TIME Morning Must Reads

Morning Must Reads: July 22

Capitol
The early morning sun rises behind the US Capitol Building in Washington, DC. Mark Wilson—Getty Images

In the news: Ukraine rebels turn over bodies from downed Malaysia Airlines Flight 17; Kerry seeks Gaza cease-fire; Detroit suspends water shutoffs; One of the largest private gifts ever for scientific research; Georgia GOP primary; 10 years since the 9/11 Commission report

  • “After days of resistance, pro-Russian rebels on Monday yielded some ground in the crisis surrounding downed Malaysia Airlines Flight 17—handing over passengers’ bodies, relinquishing the plane’s black boxes and pledging broader access for investigators to the crash site.” [WashPost]
    • Why Putin Is Willing to Take Big Risks in Ukraine [WSJ]
    • “The crash of Malaysia Airlines Flight 17 exposes the truth about RT, the Russian English-language propaganda outlet.” [TIME]
  • Israel pounded targets across the Gaza Strip on Tuesday, saying no ceasefire was near as top U.S. and U.N. diplomats pursued talks on halting fighting that has claimed more than 500 lives. U.S. Secretary of State John Kerry held talks in neighboring Egypt, while U.N. Secretary General Ban Ki-moon was due to arrive in Israel later in the day.” [Reuters]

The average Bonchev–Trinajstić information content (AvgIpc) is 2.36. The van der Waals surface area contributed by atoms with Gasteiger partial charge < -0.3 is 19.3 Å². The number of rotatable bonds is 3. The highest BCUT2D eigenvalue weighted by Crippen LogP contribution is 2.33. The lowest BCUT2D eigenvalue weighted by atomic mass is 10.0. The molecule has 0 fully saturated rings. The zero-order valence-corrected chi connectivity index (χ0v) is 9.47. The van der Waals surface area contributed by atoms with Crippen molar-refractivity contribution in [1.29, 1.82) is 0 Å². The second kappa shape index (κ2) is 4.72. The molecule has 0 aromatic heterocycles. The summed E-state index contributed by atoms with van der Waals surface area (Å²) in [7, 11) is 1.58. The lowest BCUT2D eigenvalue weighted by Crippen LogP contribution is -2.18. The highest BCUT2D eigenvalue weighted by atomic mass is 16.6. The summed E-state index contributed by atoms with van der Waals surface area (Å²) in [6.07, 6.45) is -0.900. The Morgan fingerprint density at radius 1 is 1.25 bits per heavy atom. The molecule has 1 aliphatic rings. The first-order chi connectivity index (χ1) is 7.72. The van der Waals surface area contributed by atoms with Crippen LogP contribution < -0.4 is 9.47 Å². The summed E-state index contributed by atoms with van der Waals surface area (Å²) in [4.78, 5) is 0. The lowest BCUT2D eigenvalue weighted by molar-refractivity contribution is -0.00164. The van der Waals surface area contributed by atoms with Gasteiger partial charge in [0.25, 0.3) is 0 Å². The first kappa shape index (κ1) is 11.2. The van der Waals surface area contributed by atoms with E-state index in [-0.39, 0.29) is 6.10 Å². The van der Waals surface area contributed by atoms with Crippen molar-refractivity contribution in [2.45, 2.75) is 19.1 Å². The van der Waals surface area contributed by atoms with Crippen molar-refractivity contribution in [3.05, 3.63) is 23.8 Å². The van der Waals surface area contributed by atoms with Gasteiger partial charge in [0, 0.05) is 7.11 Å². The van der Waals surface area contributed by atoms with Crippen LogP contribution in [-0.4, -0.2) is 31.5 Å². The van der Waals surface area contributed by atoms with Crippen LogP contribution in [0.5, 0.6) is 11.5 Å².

• “Whether the Afghan forces can sustain themselves in the critical districts the Green Berets will be ceding to them is an urgent question all over the country. The answer will help define America’s legacy in Afghanistan, much as it has in Iraq, where the Iraqi forces have fallen apart in combat.” [NYT]
  • “Congress and the President have finally found some common ground: Obama will sign the first significant legislative job training reform effort in nearly a decade on Tuesday.” [TIME]
  • Breakthrough on VA Reform Bill? [Hill]
  • “President Barack Obama on Monday signed an executive order aimed at protecting workers at federal contractors and in the federal government from discrimination on the basis of sexual orientation and gender identity.” [Politico]
  • “The Detroit Water and Sewerage Department is suspending its water shutoffs for 15 days starting today to give residents another chance to prove they are unable to pay their bills.” [Detroit Free Press]